The Role of the Lawyer in the Criminal Justice System
Criminal Law & Procedure Practice Group Newsletter - Volume 2, Issue 3, Winter 1998 December 1, 1998
Samuel A. Alito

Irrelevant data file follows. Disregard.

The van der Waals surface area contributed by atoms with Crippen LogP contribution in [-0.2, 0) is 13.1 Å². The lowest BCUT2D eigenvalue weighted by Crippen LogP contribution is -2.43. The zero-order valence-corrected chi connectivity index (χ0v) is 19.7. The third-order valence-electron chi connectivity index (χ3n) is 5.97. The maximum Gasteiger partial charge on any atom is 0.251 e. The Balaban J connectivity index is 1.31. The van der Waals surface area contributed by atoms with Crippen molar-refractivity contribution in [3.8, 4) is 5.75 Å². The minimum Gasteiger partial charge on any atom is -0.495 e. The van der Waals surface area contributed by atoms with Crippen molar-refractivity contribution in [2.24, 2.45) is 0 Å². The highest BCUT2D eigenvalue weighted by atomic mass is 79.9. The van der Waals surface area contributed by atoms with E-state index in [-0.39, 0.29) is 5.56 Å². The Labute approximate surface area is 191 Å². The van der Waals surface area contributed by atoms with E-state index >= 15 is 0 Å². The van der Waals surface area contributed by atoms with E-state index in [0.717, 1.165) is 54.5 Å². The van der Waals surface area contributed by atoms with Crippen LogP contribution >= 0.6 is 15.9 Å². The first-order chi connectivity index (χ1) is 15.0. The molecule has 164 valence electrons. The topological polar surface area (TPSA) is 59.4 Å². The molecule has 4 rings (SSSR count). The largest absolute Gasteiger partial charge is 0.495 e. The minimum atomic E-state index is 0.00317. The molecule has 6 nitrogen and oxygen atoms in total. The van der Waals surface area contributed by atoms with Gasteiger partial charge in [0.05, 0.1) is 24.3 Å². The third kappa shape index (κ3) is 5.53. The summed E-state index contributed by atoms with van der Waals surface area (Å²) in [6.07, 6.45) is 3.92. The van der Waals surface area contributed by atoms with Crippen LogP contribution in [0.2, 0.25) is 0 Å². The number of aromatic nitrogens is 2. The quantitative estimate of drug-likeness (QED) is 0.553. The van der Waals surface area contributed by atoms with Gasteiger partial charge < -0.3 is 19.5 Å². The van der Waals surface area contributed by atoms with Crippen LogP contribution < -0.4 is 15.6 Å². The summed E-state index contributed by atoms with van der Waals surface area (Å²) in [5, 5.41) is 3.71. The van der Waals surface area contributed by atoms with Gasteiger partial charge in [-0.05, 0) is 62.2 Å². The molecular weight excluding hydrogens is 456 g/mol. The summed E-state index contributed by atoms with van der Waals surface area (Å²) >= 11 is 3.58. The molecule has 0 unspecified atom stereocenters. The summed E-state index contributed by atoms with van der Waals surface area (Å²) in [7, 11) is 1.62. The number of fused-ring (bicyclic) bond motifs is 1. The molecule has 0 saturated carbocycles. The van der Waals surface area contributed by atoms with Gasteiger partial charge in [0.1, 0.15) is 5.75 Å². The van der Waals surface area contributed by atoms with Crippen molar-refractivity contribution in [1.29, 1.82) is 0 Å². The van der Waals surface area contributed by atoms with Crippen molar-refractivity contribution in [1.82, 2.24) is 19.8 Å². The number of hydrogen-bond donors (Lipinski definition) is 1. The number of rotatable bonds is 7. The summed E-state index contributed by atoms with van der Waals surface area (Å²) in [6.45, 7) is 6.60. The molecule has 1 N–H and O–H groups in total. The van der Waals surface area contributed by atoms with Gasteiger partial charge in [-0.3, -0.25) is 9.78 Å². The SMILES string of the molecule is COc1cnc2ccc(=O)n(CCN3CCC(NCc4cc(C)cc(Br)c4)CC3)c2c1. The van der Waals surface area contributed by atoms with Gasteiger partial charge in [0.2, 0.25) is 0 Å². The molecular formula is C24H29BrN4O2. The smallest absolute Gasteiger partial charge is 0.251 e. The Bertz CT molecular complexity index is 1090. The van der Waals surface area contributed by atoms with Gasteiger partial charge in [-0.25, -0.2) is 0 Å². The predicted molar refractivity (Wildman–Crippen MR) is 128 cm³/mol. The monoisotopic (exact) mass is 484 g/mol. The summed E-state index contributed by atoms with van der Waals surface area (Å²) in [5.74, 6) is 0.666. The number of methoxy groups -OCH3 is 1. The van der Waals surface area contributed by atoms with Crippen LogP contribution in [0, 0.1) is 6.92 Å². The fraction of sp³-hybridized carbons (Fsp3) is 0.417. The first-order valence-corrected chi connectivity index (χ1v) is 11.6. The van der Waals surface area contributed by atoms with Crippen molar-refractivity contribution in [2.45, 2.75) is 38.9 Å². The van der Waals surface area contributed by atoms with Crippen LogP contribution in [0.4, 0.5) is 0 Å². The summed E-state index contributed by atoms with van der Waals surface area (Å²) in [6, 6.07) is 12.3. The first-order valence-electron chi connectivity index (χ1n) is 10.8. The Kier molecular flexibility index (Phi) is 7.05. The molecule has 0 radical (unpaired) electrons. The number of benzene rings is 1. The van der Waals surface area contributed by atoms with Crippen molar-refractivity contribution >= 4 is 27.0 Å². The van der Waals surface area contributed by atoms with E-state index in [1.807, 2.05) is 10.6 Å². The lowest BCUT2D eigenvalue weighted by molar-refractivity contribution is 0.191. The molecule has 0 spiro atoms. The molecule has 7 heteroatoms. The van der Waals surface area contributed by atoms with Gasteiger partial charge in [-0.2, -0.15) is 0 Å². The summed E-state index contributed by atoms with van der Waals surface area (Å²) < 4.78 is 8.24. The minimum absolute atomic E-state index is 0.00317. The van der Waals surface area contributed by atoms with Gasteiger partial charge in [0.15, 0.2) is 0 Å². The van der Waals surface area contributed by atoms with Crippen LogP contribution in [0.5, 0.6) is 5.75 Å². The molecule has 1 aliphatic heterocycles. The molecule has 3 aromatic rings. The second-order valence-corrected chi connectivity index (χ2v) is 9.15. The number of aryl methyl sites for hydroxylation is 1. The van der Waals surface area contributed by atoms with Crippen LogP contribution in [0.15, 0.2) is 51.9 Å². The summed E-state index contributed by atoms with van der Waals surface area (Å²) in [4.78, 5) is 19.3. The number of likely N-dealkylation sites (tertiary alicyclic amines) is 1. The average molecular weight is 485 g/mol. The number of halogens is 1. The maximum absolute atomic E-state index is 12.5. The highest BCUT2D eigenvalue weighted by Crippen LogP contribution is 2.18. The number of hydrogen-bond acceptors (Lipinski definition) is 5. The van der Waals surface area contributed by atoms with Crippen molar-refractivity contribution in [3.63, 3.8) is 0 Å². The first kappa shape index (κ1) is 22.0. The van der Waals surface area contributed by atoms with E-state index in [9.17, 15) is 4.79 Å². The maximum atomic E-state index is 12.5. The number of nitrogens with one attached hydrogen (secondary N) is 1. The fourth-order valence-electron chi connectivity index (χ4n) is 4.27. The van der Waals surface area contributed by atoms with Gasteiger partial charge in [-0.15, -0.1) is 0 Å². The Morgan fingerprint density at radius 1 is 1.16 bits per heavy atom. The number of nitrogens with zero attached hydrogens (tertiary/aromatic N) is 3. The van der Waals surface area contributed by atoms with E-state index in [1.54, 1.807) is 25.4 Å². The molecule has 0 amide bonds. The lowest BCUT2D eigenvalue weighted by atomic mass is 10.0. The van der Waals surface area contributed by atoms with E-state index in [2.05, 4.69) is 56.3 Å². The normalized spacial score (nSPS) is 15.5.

The remarks below are extended excerpts from a presentation made by Judge Alito at the 1997 National Lawyers Convention, entitled "The Crisis in the Legal Profession." This conference examines the impact of lawyers and the legal system "on government, freedom, responsibility and virtue." The conference brochure presents as a benchmark the lawyer/statesman who played such a prominent role in our country’s early years. I want to return to that ideal in addressing the particular topic that is before us in this segment of the conference — the role of the lawyer in the criminal justice system. At the risk of comparing two things that are really not comparable, I would like to compare that ideal with our current understanding of the role of the lawyer in the criminal justice system. The lawyer/statesman ideal has been aptly described by Dean Anthony Kronman in his book The Lost Lawyer. Dean Kronman, in his presentation this morning, explained this ideal much better than I can. To capsulize his remarks, Dean Kronman believes that the lawyer/statesman, the outstanding lawyer under that ideal, is a devoted citizen who cares about the public good and is prepared to sacrifice his own well-being for it. The help that the lawyer/statesman provides to clients, Dean Kronman argues, is not merely "instrumental." He is not simply a servant of his client in that sense. One of his most important responsibilities "is to offer advice about ends." Although Dean Kronman does not suggest that it is possible to restore fully the ideal of the lawyer/statesman, he does ask whether some of the central values of that ideal can be recaptured. How does this ideal compare with our current understanding of the role of the lawyer in the criminal justice system? To examine that, we must look at our current understanding of the nature of our system. As numerous Supreme Court opinions and other pronouncements have reminded us, our criminal justice system is an accusatorial or an adversarial system and not an inquisitorial system. When an American judge or lawyer draws this sharp distinction between the adversarial and the inquisitorial, the clear message almost always is that the adversarial is good, the inquisitorial is bad, and any effort to depart from the purely adversarial view is something that must be resisted. Our criminal justice system, however, is not purely adversarial. Consider, for example, the typical criminal case with a prosecutor and a defense attorney. At least one of these — the prosecutor — is not supposed to behave like a single-minded opponent or adversary of the defendant. As the Supreme Court has said in a very famous passage that almost every prosecutor and criminal defense attorney in the country has memorized, the prosecutor is not supposed to be the representative of an ordinary party to a controversy. The objective of the prosecution in a criminal case is "not that the prosecution shall win the case but that justice shall be done." This is hardly a description of a single-minded adversary or opponent. When one of the two adversaries is not supposed to act like a pure adversary, it is difficult to see how our system can be aptly described as entirely adversarial. I next want to turn to the role of the criminal defense attorney. In doing so, it is not my purpose to pick on criminal defense attorneys or to suggest that they are venal and prosecutors are virtuous. Prosecutors know the Berger script. They know how they are supposed to behave, and therefore, when they write or speak about the role of the prosecutor, it is always a version of those requirements. Defense attorneys, on the other hand, can be more colorful and uninhibited in describing the role that they understand themselves to be playing. Here is an example, and I don't think it's atypical. "A...
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